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|Title:||Impact of pre-existing fabrics and multi-phase oblique extension on Cenozoic fault patterns, Wichianburi sub-basin of the Phetchabun rift, Thailand|
Christopher K. Morley
|Keywords:||Earth and Planetary Sciences|
|Abstract:||© 2018 Elsevier Ltd Cenozoic fault patterns associated with rift development in the Wichianburi Sub-Basin show a wide range of controls at different scales including influence by the margin of a Permian basin, and NW-SE to NE-SW trending Triassic folds and faults. During the Late Oligocene-Early Miocene phase 1 normal faults (NNW-SSE to NNE-SSW trends) developed in response to ∼ E-W extension. Faults predominantly trend NNW-SSE to N-S during this phase. During the Middle Miocene-Pliocene the extension direction rotated to a more NW-SE orientation. The old fault orientations were reactivated, and new faults also developed with predominantly NNE-SSW to NE-SW orientations. Many new faults nucleated within the syn-rift section and were not directly influenced by pre-existing fabrics in the pre-rift section. Four types of phase 2 fault can be identified: Type 1 = newly formed faults that strike sub-orthogonal to the phase 2 extension direction, Type 2 = newly formed faults that strike between the phase 1 fault orientations and Type 1 faults. Type 3 = newly formed faults that strike at angles greater than 90° with respect to the phase 2 extension direction. Type 4 = reactivated phase 1 faults. Local stress rotations, and fault linkage rotations explain many of the Type 2 and 3 fault orientations. The stress rotation in the Middle Miocene is observed in other basins in Central Thailand, notably the Suphan Buri and Phitsanulok Basins, where a range of fault patterns are produced by the effects of inherited fabrics plus multi-phase rifting.|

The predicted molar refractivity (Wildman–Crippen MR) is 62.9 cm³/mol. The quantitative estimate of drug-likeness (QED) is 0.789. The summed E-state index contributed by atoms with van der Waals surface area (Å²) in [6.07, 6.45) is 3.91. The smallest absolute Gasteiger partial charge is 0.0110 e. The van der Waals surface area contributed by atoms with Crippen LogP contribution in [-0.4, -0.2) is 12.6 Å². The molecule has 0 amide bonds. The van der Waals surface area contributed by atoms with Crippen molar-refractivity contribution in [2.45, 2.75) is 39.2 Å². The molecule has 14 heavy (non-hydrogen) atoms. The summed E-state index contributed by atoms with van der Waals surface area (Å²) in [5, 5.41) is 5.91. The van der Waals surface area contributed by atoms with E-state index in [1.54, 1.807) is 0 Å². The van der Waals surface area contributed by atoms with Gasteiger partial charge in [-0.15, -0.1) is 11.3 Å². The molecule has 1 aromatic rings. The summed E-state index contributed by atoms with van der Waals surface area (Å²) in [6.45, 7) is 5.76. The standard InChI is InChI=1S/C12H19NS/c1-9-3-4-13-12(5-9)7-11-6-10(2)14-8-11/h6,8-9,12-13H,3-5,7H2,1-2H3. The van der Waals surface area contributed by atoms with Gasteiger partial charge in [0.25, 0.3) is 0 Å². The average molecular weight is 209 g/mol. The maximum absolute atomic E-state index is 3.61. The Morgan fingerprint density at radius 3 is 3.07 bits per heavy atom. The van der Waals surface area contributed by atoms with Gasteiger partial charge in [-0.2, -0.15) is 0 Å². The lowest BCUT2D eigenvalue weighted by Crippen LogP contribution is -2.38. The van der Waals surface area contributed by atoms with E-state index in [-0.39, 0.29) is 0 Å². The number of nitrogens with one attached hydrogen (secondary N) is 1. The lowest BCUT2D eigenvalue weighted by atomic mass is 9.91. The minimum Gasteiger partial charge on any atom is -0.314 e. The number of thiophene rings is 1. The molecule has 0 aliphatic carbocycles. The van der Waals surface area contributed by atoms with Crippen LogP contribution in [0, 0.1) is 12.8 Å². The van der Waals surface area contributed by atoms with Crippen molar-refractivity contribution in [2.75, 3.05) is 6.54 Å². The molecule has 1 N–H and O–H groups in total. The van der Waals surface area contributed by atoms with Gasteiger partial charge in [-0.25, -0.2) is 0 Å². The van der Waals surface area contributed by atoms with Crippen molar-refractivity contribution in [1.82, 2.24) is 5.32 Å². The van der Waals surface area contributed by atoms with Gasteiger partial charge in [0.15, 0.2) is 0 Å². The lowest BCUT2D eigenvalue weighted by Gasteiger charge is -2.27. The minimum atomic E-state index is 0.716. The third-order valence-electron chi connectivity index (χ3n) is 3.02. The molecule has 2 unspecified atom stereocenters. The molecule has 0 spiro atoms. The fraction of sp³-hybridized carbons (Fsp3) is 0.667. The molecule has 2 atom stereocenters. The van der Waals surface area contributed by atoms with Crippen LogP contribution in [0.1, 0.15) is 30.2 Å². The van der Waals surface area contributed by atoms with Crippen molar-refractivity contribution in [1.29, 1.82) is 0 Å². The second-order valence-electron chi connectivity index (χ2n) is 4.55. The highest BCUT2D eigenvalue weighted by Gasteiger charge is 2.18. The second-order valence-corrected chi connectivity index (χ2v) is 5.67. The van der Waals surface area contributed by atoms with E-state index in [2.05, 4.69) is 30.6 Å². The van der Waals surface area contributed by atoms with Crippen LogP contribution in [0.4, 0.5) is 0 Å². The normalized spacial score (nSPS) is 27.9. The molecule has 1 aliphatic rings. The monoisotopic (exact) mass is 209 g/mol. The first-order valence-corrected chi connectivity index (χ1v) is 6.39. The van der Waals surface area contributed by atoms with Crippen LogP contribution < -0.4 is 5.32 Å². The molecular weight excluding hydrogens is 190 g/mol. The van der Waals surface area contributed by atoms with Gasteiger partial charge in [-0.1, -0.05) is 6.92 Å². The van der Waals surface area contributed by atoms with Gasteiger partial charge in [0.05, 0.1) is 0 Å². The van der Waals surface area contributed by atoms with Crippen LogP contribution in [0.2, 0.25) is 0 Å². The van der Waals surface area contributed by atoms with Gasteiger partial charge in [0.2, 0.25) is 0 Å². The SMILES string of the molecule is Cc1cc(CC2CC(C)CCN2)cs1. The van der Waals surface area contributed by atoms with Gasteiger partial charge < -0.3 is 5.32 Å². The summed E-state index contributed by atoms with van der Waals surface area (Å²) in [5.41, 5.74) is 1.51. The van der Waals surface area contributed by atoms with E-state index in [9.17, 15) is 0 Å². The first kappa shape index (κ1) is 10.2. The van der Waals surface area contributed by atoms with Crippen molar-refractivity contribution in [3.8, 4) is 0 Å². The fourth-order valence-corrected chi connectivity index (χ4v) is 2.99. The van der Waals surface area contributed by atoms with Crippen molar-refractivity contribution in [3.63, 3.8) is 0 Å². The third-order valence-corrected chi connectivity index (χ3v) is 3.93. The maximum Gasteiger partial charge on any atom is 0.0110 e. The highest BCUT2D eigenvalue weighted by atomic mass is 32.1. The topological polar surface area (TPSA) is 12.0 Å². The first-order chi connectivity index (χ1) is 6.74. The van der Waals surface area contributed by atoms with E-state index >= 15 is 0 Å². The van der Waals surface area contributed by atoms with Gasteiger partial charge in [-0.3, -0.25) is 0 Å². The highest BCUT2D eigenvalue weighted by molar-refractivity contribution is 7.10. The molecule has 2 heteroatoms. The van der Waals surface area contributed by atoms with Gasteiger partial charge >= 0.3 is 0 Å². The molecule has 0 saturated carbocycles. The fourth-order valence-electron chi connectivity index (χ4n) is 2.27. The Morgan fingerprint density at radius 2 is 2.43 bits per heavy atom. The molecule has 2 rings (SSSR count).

|Appears in Collections:||CMUL: Journal Articles|
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